^^^ ALL these posts well worth while quoting- these are the reviews worth reading and 'attempting' to emulate in your reviews +rep for LED M.

welcome home rep!!

hak :wave:;)
 
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paul1598419

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Re: Review of the Directly-Injected 505nm Bluish-Green Laser Pen

Very good review of this laser. However, the diode used in these are from a series of Sharp single mode laser diodes that have been released since about a year ago with some attempts at making a 488nm that turned out to center at 473nm. I have one in a build that measured 477nm. There have been several releases since then with these 505nm diodes coming in at different iterations that I have logged over my efforts to document the wavelengths of each diode. If you look closely at the metal around the diode's window you may see an SB number. I documented six of these starting with SB1473N91 which came in between 502.4nm to 503.5nm. SB147EC91 which came in at 507.9nm to 509.8nm. SB1573N91; 502.0nm to 503.8nm. SB217HL91; 501.7nm to 502.5nm. one SB217N91 at 505.3nm. SB147EB91; 508.0nm to 509.8nm.
 

The_LED_Museum

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Re: Review of the Directly-Injected 505nm Bluish-Green Laser Pen

Bumpity bump bump: Performed a long-term stability analysis cum battery discharge analysis.
 

The_LED_Museum

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Re: Review of the Directly-Injected 505nm Bluish-Green Laser Pen

Bumpity-bump bump: Performed post-stability analysis spectroscopy to check for wavelength drift.
 

paul1598419

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Re: Review of the Directly-Injected 505nm Bluish-Green Laser Pen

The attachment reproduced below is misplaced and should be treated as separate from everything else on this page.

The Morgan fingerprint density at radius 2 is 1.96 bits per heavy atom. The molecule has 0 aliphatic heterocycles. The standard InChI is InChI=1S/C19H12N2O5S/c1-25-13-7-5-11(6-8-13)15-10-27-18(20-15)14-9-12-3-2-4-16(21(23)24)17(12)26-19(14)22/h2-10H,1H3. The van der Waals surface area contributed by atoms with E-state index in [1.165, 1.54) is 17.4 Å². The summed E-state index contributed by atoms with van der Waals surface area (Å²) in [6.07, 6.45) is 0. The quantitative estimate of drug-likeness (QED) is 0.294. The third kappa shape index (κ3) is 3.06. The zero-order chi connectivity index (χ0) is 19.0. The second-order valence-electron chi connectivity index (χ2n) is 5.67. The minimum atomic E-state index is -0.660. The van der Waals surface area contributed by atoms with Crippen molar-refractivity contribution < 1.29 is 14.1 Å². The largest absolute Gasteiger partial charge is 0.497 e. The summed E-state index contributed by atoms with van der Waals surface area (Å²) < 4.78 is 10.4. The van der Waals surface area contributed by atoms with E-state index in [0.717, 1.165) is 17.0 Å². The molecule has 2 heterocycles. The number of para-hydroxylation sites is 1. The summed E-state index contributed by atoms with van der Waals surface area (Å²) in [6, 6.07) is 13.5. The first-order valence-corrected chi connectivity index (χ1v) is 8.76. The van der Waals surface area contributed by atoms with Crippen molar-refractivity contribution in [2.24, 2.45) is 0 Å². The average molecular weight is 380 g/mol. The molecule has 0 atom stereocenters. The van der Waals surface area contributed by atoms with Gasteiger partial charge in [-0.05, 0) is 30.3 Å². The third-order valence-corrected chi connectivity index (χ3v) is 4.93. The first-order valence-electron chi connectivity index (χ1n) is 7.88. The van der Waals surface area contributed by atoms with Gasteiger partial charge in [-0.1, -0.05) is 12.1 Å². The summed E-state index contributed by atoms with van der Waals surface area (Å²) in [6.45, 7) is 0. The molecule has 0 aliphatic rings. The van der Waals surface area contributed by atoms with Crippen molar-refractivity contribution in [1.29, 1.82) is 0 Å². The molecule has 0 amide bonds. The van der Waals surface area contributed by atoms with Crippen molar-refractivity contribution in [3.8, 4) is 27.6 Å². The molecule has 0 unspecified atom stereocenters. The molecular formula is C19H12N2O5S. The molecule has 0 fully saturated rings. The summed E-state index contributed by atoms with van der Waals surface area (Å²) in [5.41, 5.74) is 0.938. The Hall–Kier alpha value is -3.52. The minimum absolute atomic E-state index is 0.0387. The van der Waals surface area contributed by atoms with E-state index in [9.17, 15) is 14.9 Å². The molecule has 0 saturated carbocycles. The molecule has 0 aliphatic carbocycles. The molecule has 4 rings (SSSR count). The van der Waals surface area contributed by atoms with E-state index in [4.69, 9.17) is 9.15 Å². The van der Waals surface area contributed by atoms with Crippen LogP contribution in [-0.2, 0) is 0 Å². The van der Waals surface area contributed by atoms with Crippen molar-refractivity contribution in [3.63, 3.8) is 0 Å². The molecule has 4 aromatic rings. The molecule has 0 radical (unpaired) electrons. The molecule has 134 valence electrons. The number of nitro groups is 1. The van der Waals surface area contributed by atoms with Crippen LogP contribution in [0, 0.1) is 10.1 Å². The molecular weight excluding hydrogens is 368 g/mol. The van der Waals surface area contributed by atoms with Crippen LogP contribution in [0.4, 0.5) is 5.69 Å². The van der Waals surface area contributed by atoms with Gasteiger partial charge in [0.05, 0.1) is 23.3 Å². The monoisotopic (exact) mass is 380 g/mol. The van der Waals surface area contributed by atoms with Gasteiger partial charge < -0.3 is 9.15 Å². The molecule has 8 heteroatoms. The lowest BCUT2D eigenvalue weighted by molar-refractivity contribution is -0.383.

I have noticed no drift among my Sharp diode lasers either. They are all well heat sinked, so I actually set my spectrometer to read the wavelength continuously over a ten minute cycle. Of the ones I tested like this, they remained rock steady where they started. Not surprising considering they are all very well heat sinked.
 

Cyparagon

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Re: Review of the Directly-Injected 505nm Bluish-Green Laser Pen

I have noticed no drift among my Sharp diode lasers either. They are all well heat sinked
Drive current is a much bigger contributor to wavelength changes than temperature is, when it comes to these indium-based diodes (violet through green). It's the reds and infrareds that shift rather drastically with temperature.
 

paul1598419

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Re: Review of the Directly-Injected 505nm Bluish-Green Laser Pen

Drive current is a much bigger contributor to wavelength changes than temperature is, when it comes to these indium-based diodes (violet through green). It's the reds and infrareds that shift rather drastically with temperature.
They do drift with temperature. I have watched it myself many times when allowing the diodes to increase in temperature by 40* C. They will climb by as much as 4nm from 20* C to 60* C. Current does cause an increase in wavelength, but it remains steady there as long as the temperature is regulated.
 

The_LED_Museum

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Re: Review of the Directly-Injected 505nm Bluish-Green Laser Pen

Bumpity bump bump: Performed a second long-term stability analysis cum battery discharge analysis.
 

The_LED_Museum

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Re: Review of the Directly-Injected 505nm Bluish-Green Laser Pen

BTTT: Took a post-stability analysis output power measurement.
 

Benm

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Re: Review of the Directly-Injected 505nm Bluish-Green Laser Pen

So it shifted down about 2 nm after 3 hours of operation. I'm not sure about any points in between, but i'd guess that it shifts down most within the first 10-20 minutes or so and then thermal equilibrium is reached.

0.2nm/K is a fairly typical shift value for diode lasers, so that'd correspond with just 10 degrees of temperature change between start and final measurement - fairly impressive for something that small, yet the power dissipation isn't that large either. If you's put a 1 watt 445 in there it would move a lot more, but then again the batteries wouldn't last 3 hours by any chance ;)